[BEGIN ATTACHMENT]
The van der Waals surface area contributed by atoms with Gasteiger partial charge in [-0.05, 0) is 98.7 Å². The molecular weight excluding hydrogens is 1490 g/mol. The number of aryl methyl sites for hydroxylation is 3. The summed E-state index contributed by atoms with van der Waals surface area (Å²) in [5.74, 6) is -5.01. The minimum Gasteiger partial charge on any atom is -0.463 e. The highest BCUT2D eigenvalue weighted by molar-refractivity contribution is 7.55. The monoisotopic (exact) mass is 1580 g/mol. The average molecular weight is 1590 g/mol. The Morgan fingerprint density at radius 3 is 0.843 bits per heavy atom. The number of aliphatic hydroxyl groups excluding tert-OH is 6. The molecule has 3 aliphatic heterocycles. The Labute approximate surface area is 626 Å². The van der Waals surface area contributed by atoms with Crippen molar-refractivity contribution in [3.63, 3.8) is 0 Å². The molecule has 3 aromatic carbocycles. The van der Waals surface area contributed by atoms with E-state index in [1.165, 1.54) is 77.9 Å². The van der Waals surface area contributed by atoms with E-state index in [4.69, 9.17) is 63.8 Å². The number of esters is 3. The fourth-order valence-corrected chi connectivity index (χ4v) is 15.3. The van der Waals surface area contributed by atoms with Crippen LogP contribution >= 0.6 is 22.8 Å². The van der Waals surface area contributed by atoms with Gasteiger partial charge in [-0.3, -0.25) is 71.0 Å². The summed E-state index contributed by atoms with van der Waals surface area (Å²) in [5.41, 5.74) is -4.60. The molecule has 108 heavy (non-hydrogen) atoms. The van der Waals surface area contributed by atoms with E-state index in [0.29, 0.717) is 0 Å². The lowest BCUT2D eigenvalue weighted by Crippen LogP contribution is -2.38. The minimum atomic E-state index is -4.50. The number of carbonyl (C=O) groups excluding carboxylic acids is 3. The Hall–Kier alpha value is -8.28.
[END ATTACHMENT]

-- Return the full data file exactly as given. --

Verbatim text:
The van der Waals surface area contributed by atoms with Gasteiger partial charge in [-0.05, 0) is 98.7 Å². The molecular weight excluding hydrogens is 1490 g/mol. The number of aryl methyl sites for hydroxylation is 3. The summed E-state index contributed by atoms with van der Waals surface area (Å²) in [5.74, 6) is -5.01. The minimum Gasteiger partial charge on any atom is -0.463 e. The highest BCUT2D eigenvalue weighted by molar-refractivity contribution is 7.55. The monoisotopic (exact) mass is 1580 g/mol. The average molecular weight is 1590 g/mol. The Morgan fingerprint density at radius 3 is 0.843 bits per heavy atom. The number of aliphatic hydroxyl groups excluding tert-OH is 6. The molecule has 3 aliphatic heterocycles. The Labute approximate surface area is 626 Å². The van der Waals surface area contributed by atoms with Crippen molar-refractivity contribution in [3.63, 3.8) is 0 Å². The molecule has 3 aromatic carbocycles. The van der Waals surface area contributed by atoms with E-state index in [1.165, 1.54) is 77.9 Å². The van der Waals surface area contributed by atoms with E-state index in [4.69, 9.17) is 63.8 Å². The number of esters is 3. The fourth-order valence-corrected chi connectivity index (χ4v) is 15.3. The van der Waals surface area contributed by atoms with Crippen LogP contribution >= 0.6 is 22.8 Å². The van der Waals surface area contributed by atoms with Gasteiger partial charge in [-0.3, -0.25) is 71.0 Å². The summed E-state index contributed by atoms with van der Waals surface area (Å²) in [5.41, 5.74) is -4.60. The molecule has 108 heavy (non-hydrogen) atoms. The van der Waals surface area contributed by atoms with E-state index in [0.29, 0.717) is 0 Å². The lowest BCUT2D eigenvalue weighted by Crippen LogP contribution is -2.38. The minimum atomic E-state index is -4.50. The number of carbonyl (C=O) groups excluding carboxylic acids is 3. The Hall–Kier alpha value is -8.28.